Theorem.

## Complex conjugate of the dot product between two complex vectors

If $\boldsymbol{v}$ and $\boldsymbol{w}$ are vectors in $\mathbb{C}^n$ and $z\in\mathbb{C}$, then:

$$\overline{\boldsymbol{v}\cdot\boldsymbol{w}}= \overline{\boldsymbol{w}\cdot\boldsymbol{v}}$$

Proof. We start from the left-hand side. By definitionlink of complex dot product, we have that:

\begin{align*} \overline{\boldsymbol{v}\cdot\boldsymbol{w}}&= \overline{v_1\overline{w_1}+ v_2\overline{w_2}+ \cdots+ v_n\overline{w_n}} \end{align*}

Now, by propertylink, we have that:

\begin{align*} \overline{\boldsymbol{v}\cdot\boldsymbol{w}}&= \overline{v_1\overline{w_1}}+ \overline{v_2\overline{w_2}}+ \cdots+\overline{v_n\overline{w_n}}\\ &=\overline{v_1}w_1+\overline{v_2}w_2+\cdots+\overline{v_n}w_n\\ &=w_1\overline{v_1}+w_2\overline{v_2} +\cdots+w_n\overline{v_n}\\ &=\overline{\boldsymbol{w}\cdot\boldsymbol{v}} \end{align*}

Here, the 2nd equality holds by theoremlink. This completes the proof.

Theorem.

# Another form of the dot product between two complex vectors (1)

If $\boldsymbol{v}$ and $\boldsymbol{w}$ are vectors in $\mathbb{C}^n$ and $z\in\mathbb{C}$, then:

$$(z\boldsymbol{v})\cdot\boldsymbol{w}= z(\boldsymbol{v}\cdot\boldsymbol{w})$$

Proof. We start from the left-hand side:

\begin{align*} (z\boldsymbol{v})\cdot\boldsymbol{w} &=z\begin{pmatrix} v_1\\v_2\\\vdots\\v_n \end{pmatrix}\cdot\boldsymbol{w}\\ &=\begin{pmatrix} zv_1\\zv_2\\\vdots\\zv_n \end{pmatrix}\cdot\boldsymbol{w}\\ &=zv_1\overline{w_1}+ zv_2\overline{w_2}+\cdots+zv_n\overline{w_n}\\ &=z(v_1\overline{w_1}+ v_2\overline{w_2}+\cdots+v_n\overline{w_n})\\ &=z(\boldsymbol{v}\cdot\boldsymbol{w}) \end{align*}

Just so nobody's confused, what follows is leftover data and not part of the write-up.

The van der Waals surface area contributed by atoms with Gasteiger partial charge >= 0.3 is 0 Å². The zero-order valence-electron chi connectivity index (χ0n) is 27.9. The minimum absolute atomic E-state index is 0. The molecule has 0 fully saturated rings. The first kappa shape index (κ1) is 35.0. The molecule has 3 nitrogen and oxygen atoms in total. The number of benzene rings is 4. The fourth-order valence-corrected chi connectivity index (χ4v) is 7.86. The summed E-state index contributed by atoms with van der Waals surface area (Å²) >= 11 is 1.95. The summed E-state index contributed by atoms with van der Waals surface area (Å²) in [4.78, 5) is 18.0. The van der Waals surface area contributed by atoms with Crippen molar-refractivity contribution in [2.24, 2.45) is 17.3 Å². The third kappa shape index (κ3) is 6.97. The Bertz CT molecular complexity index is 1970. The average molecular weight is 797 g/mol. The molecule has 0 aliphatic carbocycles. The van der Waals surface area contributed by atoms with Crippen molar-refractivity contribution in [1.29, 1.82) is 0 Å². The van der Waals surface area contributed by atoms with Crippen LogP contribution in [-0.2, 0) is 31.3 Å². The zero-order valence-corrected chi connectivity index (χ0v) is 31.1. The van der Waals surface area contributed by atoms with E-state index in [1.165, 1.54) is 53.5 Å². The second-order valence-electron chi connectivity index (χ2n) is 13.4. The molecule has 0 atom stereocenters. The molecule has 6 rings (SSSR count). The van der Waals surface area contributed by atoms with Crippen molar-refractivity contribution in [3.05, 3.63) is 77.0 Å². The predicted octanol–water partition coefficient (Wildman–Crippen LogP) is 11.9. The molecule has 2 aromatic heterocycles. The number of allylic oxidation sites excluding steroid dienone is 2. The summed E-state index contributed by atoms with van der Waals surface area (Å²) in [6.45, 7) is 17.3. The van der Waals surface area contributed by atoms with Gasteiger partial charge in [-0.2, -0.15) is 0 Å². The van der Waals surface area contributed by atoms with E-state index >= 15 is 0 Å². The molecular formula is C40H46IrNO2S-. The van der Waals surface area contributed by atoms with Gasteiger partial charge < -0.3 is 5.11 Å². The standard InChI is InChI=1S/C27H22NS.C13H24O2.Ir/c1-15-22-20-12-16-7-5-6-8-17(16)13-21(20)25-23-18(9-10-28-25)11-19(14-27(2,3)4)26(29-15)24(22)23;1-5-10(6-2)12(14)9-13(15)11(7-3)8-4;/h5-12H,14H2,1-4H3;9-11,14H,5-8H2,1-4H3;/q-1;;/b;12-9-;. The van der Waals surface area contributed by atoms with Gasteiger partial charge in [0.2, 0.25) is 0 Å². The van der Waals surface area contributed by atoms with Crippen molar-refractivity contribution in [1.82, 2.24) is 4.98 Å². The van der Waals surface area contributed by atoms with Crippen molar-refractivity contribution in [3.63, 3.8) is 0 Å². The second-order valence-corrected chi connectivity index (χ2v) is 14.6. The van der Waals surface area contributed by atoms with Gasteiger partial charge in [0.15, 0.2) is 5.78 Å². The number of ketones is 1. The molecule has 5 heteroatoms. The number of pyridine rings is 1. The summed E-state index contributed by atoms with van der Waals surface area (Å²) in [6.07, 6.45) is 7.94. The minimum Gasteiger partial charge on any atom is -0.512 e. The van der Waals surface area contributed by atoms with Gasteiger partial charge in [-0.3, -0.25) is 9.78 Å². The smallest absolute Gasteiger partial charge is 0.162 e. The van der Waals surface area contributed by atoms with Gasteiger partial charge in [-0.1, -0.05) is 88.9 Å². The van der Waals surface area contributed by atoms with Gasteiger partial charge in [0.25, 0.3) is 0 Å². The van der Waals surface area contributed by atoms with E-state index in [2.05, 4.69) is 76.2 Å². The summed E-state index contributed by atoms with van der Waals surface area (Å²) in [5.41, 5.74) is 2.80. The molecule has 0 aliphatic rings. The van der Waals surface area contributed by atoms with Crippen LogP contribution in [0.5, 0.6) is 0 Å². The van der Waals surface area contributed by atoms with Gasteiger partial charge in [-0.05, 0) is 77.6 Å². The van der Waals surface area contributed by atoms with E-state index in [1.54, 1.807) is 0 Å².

This completes the proof.

Theorem.

# Another form of the dot product between two complex vectors (2)

If $\boldsymbol{v}$ and $\boldsymbol{w}$ are vectors in $\mathbb{C}^n$ and $z\in\mathbb{C}$, then:

$$\boldsymbol{v}\cdot(z\boldsymbol{w})= \overline{z}(\boldsymbol{v}\cdot\boldsymbol{w})$$

Proof. We start from the left-hand side:

\begin{align*} \boldsymbol{v}\cdot(z\boldsymbol{w}) &=\boldsymbol{v}\cdot {z\begin{pmatrix}w_1\\w_2\\\vdots\\w_n\end{pmatrix}}\\ &=\boldsymbol{v}\cdot \begin{pmatrix}zw_1\\zw_2\\\vdots\\zw_n\end{pmatrix}\\ &=v_1\overline{zw_1}+v_2\overline{zw_2}+\cdots+ v_n\overline{zw_n}\\ &=v_1\overline{z}\;\overline{w_1}+ v_2\overline{z}\;\overline{w_2}+\cdots+ v_n\overline{z}\;\overline{w_n}\\ &=\overline{z}(v_1\overline{w_1}+ v_2\overline{w_2}+\cdots+ v_n\overline{w_n})\\ &=\overline{z}(\boldsymbol{v}\cdot\boldsymbol{w}) \end{align*}

Here, we used propertylink for the 4th equality. This completes the proof.

Theorem.

# Distributive property of complex dot products

If $\boldsymbol{u}$, $\boldsymbol{v}$ and $\boldsymbol{w}$ are vectors in $\mathbb{C}^n$, then:

$$(\boldsymbol{u}+\boldsymbol{v})\cdot\boldsymbol{w}= \boldsymbol{u}\cdot\boldsymbol{w}+ \boldsymbol{v}\cdot\boldsymbol{w}$$

Proof. We start from the left-hand side: